“When asked if the contract states in writing that the estimate is non-binding, she replied, “Most of our local moves are non-binding, stating charges may vary. The actual cost may go over or go under. Eric was instructed to call them and confirm that they were aware that this was a non-binding estimate and that it could go over. And they would need to pay the actual charges at the end of the move…local moves are rated out at the end of the move.”
When asked if 3 Guys Moving collected any money before the move was completed, Samantha replied, “No. We never do.”
“I’m looking at the order in our system. Originally this customer was going to require storage. Every time someone logs into our system and makes notes, it is time stamped. For example, it was updated by Heather in our office on July 14 at 6:43 a.m., stating that inventory was updated and no packing was going to be required at this point. So clearly, the customer made a change at that point because they would need less services. On July 12, at 10:29 in the morning, an email was sent by the customer indicating they found a house and would no longer need storage,” said Samantha.
“On June 28 at 9:16 a.m., the system was also updated that packing items were above kitchen cabinets and miscellaneous items in the garage, one mirror, customer is taking all the art work and packing themselves. When our crew arrived, the customer did not do all that they were going to do, and that’s why the estimate was going to go over. It wasn’t that the company did the estimate, and then the crew showed up and said, ‘hey by the way, we were inaccurate, and our quote is going to go way over.’ Sometimes the customer when we go into their homes, they say, ‘don’t inventory that sectional because we’re going to donate it, or we’re going to sell it,’ but come move day, they were so busy, they didn’t donate, they didn’t sell, and now the estimate has changed.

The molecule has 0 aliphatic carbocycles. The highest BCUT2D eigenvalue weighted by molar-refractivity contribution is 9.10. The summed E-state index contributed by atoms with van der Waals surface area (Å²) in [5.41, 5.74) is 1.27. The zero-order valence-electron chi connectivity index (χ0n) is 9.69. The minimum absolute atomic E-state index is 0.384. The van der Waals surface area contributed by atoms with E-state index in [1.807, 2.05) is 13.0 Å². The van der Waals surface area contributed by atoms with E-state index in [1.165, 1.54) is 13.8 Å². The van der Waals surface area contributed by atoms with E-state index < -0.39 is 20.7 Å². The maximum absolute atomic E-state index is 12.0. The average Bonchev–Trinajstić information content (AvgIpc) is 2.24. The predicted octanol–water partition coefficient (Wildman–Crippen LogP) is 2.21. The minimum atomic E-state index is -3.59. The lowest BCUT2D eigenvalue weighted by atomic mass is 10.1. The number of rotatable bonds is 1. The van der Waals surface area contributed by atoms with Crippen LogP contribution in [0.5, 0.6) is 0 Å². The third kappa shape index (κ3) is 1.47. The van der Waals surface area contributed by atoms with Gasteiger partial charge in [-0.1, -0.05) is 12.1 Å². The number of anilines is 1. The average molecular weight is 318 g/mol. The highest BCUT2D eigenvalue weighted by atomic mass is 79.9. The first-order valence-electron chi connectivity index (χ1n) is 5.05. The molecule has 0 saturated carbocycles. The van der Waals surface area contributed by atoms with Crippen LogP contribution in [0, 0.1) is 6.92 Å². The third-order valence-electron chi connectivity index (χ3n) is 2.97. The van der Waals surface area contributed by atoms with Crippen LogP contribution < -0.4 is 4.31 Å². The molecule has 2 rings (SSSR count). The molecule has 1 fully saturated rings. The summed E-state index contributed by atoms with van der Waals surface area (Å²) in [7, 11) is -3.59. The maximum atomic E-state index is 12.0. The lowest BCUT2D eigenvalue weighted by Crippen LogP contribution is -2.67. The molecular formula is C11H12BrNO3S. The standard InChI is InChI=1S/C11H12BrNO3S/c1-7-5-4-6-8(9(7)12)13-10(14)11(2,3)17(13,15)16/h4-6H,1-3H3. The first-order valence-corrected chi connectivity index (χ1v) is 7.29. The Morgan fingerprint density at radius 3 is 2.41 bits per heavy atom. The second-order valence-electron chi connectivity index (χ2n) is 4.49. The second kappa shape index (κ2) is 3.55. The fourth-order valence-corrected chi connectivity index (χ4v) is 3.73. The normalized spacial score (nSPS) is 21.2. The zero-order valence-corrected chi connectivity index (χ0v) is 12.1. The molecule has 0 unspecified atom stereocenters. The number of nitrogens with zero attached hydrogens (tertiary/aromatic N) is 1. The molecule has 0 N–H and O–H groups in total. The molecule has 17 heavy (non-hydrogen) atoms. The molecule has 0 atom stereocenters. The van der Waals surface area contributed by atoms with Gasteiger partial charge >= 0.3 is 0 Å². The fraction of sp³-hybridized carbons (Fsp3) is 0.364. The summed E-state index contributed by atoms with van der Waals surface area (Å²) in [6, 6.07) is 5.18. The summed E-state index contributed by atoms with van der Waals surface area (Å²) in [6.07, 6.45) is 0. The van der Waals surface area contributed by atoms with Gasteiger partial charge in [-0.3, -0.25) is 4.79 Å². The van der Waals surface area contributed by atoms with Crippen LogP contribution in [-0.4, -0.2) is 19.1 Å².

“We always try to communicate first thing in the morning if the estimate is going to vary because we don’t want at the end of the day to say, ‘By the way, you didn’t do what you were supposed to do, or this didn’t get done – to us, we just consider that unethical. To be frank and honest with you, unfortunately, Eric Aldinger – he didn’t work out here, he wasn’t what he said he was going to be, we parted ways, and I feel, in my honest opinion, that he’s just looking for some money, and I don’t mind saying that on the record. It’s unfortunate. Everything he told us when he came into our building – we didn’t have an advertised ad out to hire anybody – he showed up and said he had experience, he was going to do whatever it took to get a job and that he could fill in various positions, and so we gave him an opportunity and here we are now. It’s bogus and I am going to make sure that we pursue this in a way that’s fair for all,” Samantha concluded.
When the Free Press recited to Samantha the lawsuit’s allegation that Aldinger objected to violations of Florida’s Unfair and Deceptive Trade Practice, she replied, “That conversation never took place.”
Noah E. Storch, attorney for Richard Cellar Legal, P.A. in Davie, represents the Plaintiff.